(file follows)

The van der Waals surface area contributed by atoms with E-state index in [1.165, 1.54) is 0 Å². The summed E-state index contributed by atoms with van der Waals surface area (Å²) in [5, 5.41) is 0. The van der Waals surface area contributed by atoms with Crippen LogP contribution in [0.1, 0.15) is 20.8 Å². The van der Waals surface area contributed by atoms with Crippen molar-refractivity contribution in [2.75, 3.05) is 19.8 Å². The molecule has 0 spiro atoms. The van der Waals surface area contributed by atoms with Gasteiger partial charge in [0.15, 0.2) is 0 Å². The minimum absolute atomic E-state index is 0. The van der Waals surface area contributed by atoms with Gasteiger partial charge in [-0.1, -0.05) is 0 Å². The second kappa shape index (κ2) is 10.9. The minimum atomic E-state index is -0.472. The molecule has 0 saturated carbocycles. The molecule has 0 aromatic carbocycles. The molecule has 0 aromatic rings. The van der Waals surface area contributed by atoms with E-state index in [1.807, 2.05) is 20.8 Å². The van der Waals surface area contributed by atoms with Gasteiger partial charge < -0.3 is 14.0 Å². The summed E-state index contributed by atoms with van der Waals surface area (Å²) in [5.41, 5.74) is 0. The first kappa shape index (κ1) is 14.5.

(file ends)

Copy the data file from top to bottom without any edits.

The van der Waals surface area contributed by atoms with E-state index in [1.165, 1.54) is 0 Å². The summed E-state index contributed by atoms with van der Waals surface area (Å²) in [5, 5.41) is 0. The van der Waals surface area contributed by atoms with Crippen LogP contribution in [0.1, 0.15) is 20.8 Å². The van der Waals surface area contributed by atoms with Crippen molar-refractivity contribution in [2.75, 3.05) is 19.8 Å². The molecule has 0 spiro atoms. The van der Waals surface area contributed by atoms with Gasteiger partial charge in [0.15, 0.2) is 0 Å². The minimum absolute atomic E-state index is 0. The van der Waals surface area contributed by atoms with Gasteiger partial charge in [-0.1, -0.05) is 0 Å². The second kappa shape index (κ2) is 10.9. The minimum atomic E-state index is -0.472. The molecule has 0 saturated carbocycles. The molecule has 0 aromatic carbocycles. The molecule has 0 aromatic rings. The van der Waals surface area contributed by atoms with E-state index in [1.807, 2.05) is 20.8 Å². The van der Waals surface area contributed by atoms with Gasteiger partial charge < -0.3 is 14.0 Å². The summed E-state index contributed by atoms with van der Waals surface area (Å²) in [5.41, 5.74) is 0. The first kappa shape index (κ1) is 14.5.